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March 14, 1955


Appeal, No. 65, Jan. T., 1955, from decree of Court of Common Pleas of Lackawanna County, Jan. T., 1952, in Equity, No. 6, in case of Frank A. Obici, et al. v. Third National Bank & Trust Company of Scranton, et al. Decree affirmed.


Mitchell Jenkins, with him Maurice V. Cummings and Nicholas R. Degillio, for appellants.

Matthew D. Mackie, for appellees.

Before Stern, C.j., Stearne, Jones, Bell, Chidsey and Musmanno, JJ.

Author: Stearne

[ 381 Pa. Page 185]


The sole issue raised by this appeal is whether or not the signatures of the settlor on the purported Amendment to an inter vivos deed of trust were forgeries.

[ 381 Pa. Page 186]

The learned Chancellor who heard the testimony found that the signatures were genuine. He dismissed the complaint in equity which sought to set aside the document.

On January 13, 1945, Amedeo Obici erected two inter vivos trusts, one known as the "Friends and Relatives Trust" and the other named the "Charitable Trust". The Third National Bank of Scranton, Pa., was the corporate trustee in both trusts. The individual co-trustees are Frank A. English, Ralph J. Lisman, Joseph Rocereto and C. H. Murden who are successors to Mario Peruzzi, the originally named co-trustee, after his death. The trustees are named as defendants. A brother, Frank A. Obici, and his children are the plaintiffs.

Under the terms of the "Friends and Relatives Trust" 1785 shares of the corporate stock of the Planters Nut & Chocolate Company were placed in trust. The settlor, Amedeo Obici, was to receive the income therefrom for life and upon his decease such income was to be distributed as set forth in a schedule attached to the deed. Among the named beneficiaries were the plaintiffs, with their respective interests specified. On or about April 19, 1946, the settlor executed an Amendment to the trust together with other documents whereby 650 shares of the 1785 shares of the corporate stock trust res were transferred from the "Friends and Relatives Trust" to the "Charitable Trust". The effect of such Amendment was to eliminate from the trust the named plaintiffs as beneficiaries upon the death of settlor. The settlor died May 21, 1947.

The Chancellor found that Alonzo M. McNickle, described as a specialist in estate planning, had been employed by settlor to assist him and his counsel, Matthew D. Mackie, Esq., in planning the distribution

[ 381 Pa. Page 187]

    of settlor's vast estate. Mr. McNickle would receive instructions from settlor, whereupon Mr. McNickle would transmit the information to settlor's counsel, Mr. Mackie, who in turn would prepare the necessary papers for execution and transmit them to Mr. McNickle, who supervised their execution by settlor.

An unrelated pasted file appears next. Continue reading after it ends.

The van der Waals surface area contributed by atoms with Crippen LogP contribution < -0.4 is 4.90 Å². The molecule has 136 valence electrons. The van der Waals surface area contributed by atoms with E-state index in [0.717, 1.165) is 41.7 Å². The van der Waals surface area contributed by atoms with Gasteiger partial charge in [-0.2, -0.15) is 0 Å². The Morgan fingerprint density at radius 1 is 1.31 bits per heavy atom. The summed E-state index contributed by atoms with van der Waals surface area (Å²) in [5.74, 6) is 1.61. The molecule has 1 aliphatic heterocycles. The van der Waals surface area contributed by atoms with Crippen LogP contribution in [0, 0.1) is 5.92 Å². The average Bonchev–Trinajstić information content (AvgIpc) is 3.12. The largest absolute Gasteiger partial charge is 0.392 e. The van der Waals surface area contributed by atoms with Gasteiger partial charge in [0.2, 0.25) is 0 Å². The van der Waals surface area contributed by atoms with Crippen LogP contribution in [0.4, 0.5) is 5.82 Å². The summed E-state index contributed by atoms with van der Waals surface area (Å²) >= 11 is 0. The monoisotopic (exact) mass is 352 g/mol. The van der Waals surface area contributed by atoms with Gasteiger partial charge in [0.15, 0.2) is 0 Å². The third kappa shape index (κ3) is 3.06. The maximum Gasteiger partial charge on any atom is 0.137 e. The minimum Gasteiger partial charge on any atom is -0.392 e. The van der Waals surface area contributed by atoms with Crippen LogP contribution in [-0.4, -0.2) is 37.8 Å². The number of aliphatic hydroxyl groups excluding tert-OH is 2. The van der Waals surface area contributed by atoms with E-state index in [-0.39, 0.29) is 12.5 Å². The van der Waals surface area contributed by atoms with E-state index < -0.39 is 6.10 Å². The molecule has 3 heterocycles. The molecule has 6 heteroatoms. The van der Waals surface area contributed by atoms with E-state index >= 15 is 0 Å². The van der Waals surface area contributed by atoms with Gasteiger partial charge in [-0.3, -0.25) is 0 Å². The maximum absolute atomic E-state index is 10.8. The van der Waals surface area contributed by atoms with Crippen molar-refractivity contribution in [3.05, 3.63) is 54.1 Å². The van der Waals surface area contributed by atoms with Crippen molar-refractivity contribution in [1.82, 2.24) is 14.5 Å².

The Chancellor found that on or about April 15, 1946, Mr. McNickle was called to settlor's home at Suffolk, Virginia, by the settlor, and was requested by him to prepare changes in the "Friends and Relatives Trust", removing plaintiffs as beneficiaries and transfer such shares to the "Charitable Trust". Settlor also directed that his will be changed, bequeathing $1,000 to each of the plaintiffs. On April 18, 1946, Mr. McNickle went to Scranton to Mr. Mackie's office and had him prepare the papers. On April 19, Mr. McNickle took the documents to settlor at the home of Mario Peruzzi, in Wilkes-Barre, where settlor executed them in the presence of Mr. McNickle. No one signed as an attesting witness. According to Mr. McNickle's testimony, accepted as credible by the Chancellor, the will was dated April 20, 1946. The reason assigned by Mr. McNickle for the difference in dates of the questioned trust Amendment and the will was that April 19, 1946 was Good Friday and also because Mr. McNickle desired to have the changes in the trust agreement antedate the will "so that there would be no legal question as to the incorporation by reference in the will of the terms of the existing trust".

Appellants charge that settlor's name on the trust Amendment is forged. To overcome the force of Mr. McNickle's testimony that he saw settlor affix his signature to the paper, appellants point to many matters which they regard as suspicious. Furthermore, they produced a handwriting expert and several lay witnesses who testified that, in their opinions, the signatures

[ 381 Pa. Page 188]

    of settlor were forged. Defendants also produced a handwriting expert and lay witnesses who testified that the signatures of settlor were genuine. The Chancellor found as a fact that settlor did execute the documents in his own handwriting. He accepted as credible the testimony of defendants' witnesses.

Amedeo Obici's signature appears twice on the Amendment, once as settlor and again as individual trustee. Two officials of the corporate trustee also affixed their signatures along with that of Mr. Obici. The Obici signature again appears twice on the letter to the corporate trustee authorizing the transfer of the 650 shares of stock from the "Friends and Relatives Trust" to the "Charitable Trust". One of these two signatures is likewise written in the capacity of individual trustee.

This Court has held that the credibility of witnesses is a matter resting with the finders of fact. In Garrett Estate, 372 Pa. 438, 447, 94 A.2d 357, we said: "'... Credibility of witnesses is always for the finders of fact: Nanty-Glo Boro. v. Amer. Surety Co., 309 Pa. 236, 163 A. 523. The disbelief of witnesses by a chancellor or ... auditing judge which is approved by the court en banc, is conclusive on the appellate courts in the absence of proof of bias, prejudice, prejudgment, or capricious disbelief: Roberts Estate, 350 Pa. 467, 39 ...

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